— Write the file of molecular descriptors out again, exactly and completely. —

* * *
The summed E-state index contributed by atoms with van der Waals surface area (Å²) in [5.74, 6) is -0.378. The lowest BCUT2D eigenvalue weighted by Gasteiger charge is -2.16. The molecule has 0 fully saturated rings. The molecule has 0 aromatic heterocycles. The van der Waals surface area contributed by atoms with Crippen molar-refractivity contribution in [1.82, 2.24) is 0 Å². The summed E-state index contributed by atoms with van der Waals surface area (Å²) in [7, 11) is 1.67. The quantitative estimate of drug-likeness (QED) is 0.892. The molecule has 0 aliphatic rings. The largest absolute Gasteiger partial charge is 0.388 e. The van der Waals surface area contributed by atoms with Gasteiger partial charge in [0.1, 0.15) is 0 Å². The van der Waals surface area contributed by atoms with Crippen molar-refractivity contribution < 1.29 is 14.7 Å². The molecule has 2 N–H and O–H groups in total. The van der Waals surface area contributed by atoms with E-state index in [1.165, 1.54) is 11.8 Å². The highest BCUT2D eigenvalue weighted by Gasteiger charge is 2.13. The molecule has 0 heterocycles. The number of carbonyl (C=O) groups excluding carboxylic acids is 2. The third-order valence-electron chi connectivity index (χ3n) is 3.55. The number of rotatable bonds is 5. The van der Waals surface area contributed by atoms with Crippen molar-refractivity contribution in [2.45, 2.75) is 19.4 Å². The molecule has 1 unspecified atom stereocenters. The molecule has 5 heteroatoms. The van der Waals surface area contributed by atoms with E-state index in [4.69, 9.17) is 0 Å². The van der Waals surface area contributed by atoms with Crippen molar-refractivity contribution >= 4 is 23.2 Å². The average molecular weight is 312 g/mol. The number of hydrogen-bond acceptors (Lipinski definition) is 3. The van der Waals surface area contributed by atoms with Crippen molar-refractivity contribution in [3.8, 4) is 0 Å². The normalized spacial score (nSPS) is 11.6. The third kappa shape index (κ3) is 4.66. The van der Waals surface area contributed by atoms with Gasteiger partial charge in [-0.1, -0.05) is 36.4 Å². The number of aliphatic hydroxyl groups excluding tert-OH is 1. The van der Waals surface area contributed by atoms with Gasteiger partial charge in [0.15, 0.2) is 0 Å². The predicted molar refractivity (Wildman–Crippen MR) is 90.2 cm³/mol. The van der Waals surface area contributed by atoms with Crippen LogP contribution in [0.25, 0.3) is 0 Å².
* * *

The summed E-state index contributed by atoms with van der Waals surface area (Å²) in [5.74, 6) is -0.378. The lowest BCUT2D eigenvalue weighted by Gasteiger charge is -2.16. The molecule has 0 fully saturated rings. The molecule has 0 aromatic heterocycles. The van der Waals surface area contributed by atoms with Crippen molar-refractivity contribution in [1.82, 2.24) is 0 Å². The summed E-state index contributed by atoms with van der Waals surface area (Å²) in [7, 11) is 1.67. The quantitative estimate of drug-likeness (QED) is 0.892. The molecule has 0 aliphatic rings. The largest absolute Gasteiger partial charge is 0.388 e. The van der Waals surface area contributed by atoms with Gasteiger partial charge in [0.1, 0.15) is 0 Å². The van der Waals surface area contributed by atoms with Crippen molar-refractivity contribution < 1.29 is 14.7 Å². The molecule has 2 N–H and O–H groups in total. The van der Waals surface area contributed by atoms with E-state index in [1.165, 1.54) is 11.8 Å². The highest BCUT2D eigenvalue weighted by Gasteiger charge is 2.13. The molecule has 0 heterocycles. The number of carbonyl (C=O) groups excluding carboxylic acids is 2. The third-order valence-electron chi connectivity index (χ3n) is 3.55. The number of rotatable bonds is 5. The van der Waals surface area contributed by atoms with Crippen molar-refractivity contribution in [2.45, 2.75) is 19.4 Å². The molecule has 1 unspecified atom stereocenters. The molecule has 5 heteroatoms. The van der Waals surface area contributed by atoms with E-state index in [4.69, 9.17) is 0 Å². The van der Waals surface area contributed by atoms with Crippen molar-refractivity contribution >= 4 is 23.2 Å². The average molecular weight is 312 g/mol. The number of hydrogen-bond acceptors (Lipinski definition) is 3. The van der Waals surface area contributed by atoms with Crippen molar-refractivity contribution in [3.8, 4) is 0 Å². The normalized spacial score (nSPS) is 11.6. The third kappa shape index (κ3) is 4.66. The van der Waals surface area contributed by atoms with Gasteiger partial charge in [-0.1, -0.05) is 36.4 Å². The number of aliphatic hydroxyl groups excluding tert-OH is 1. The van der Waals surface area contributed by atoms with Gasteiger partial charge in [0.15, 0.2) is 0 Å². The predicted molar refractivity (Wildman–Crippen MR) is 90.2 cm³/mol. The van der Waals surface area contributed by atoms with Crippen LogP contribution in [0.25, 0.3) is 0 Å².